Opening the ThinkPad X13 Yoga Gen1 up reveals the display, webcam, webcam privacy shade, keyboard, and trackpad. The keyboard is still the same ThinkPad keyboard, which I’ve come to love. It is, hands down, one of the best keyboards on the market.

The trackpad is also solid; Lenovo has done a lot over the years to improve this. The TrackPoint nub is still here as well. It’s something I’ve never liked, but I know many people who enjoy using TrackPoint, and I can’t really say it’s a negative because I don’t have to use it.

Since this is part of the Yoga line, you can use it in laptop mode, tent mode, tablet mode, and presentation mode. There’s plenty of versatility going on here per usual for any Yoga device.

Overall, this is a familiar yet time-tested design that doesn’t disappoint. If you’re a long-time ThinkPad user you’ll be right at home.

ThinkPad X13 Yoga Gen1
The display


This ThinkPad X13 Yoga Gen1 comes with a 13.3″ FHD (1920 x 1080) IPS, anti-reflective, anti-smudge, touchscreen, low power, 400 nit display. You can configure them in a variety of ways; this version is middle of the road.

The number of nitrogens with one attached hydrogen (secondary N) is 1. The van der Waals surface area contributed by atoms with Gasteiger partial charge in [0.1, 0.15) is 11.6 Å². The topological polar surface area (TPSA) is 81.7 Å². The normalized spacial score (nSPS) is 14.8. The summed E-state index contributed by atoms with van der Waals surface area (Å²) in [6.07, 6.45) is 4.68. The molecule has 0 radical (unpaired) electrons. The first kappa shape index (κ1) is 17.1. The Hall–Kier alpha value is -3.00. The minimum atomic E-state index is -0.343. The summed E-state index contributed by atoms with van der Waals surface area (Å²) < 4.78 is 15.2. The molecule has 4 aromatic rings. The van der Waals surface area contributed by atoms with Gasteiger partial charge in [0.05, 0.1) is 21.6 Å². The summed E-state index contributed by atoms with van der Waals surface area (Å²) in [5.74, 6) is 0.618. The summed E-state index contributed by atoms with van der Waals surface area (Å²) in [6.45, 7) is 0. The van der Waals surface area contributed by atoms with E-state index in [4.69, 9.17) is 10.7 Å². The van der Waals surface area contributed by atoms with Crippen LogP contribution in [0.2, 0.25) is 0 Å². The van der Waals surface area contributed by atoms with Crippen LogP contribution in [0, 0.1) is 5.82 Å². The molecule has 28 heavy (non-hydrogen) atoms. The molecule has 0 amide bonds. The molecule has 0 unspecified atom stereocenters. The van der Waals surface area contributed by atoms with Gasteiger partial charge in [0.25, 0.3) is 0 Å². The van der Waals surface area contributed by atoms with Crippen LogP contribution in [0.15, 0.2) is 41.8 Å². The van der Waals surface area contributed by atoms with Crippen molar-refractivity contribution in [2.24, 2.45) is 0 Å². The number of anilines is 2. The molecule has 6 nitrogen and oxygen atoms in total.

The bezels on the right and left are pretty thin, but the bezels on top and bottom are thicker, probably thicker than they should be. It’s not a deal killer, but it would be nice to see less bezel. Lenovo’s privacy shade is also built-in. It’s really nothing more than a plastic slider that covers your webcam, but it’s nice to have it built-in.

One of the best parts of this particular display is its 400 nit brightness. I really prefer the brightest display I can get and would have gone with the 500 nit version if I was ordering. Still, 400 nits is respectable and goes a long way when you’re outdoors and in brighter lighting conditions.

The colors are very accurate and clean. Blacks and whites are also well balanced, and the text is crisp and clear. Our version is touch-enabled, and responsiveness was excellent.

Overall, this is a great display, and I think the middle of the road choice is the right pick for most users.


Our ThinkPad X13 Yoga Gen1 came loaded with Windows 10 Pro. There’s not much to say here, Windows works well, and the UI is familiar and easy to navigate. I was pleased to see no bloatware on this laptop. The only thing I noticed was Lenovo’s Vantage software, which is designed to help users more easily keep their laptops updated.

Overall, Windows 10 Pro good. Lenovo Vantage, I am indifferent to. Happy to see no bloatware.

ThinkPad X13 Yoga Gen1
Tent mode


The ThinkPad X13 Yoga Gen1 is a business laptop meant to handle multitasking and business applications. Our unit was outfitted with the 10th Generation Intel Core i5-10310U Processor with vPro, Intel UHD Graphics, and 16GB of RAM.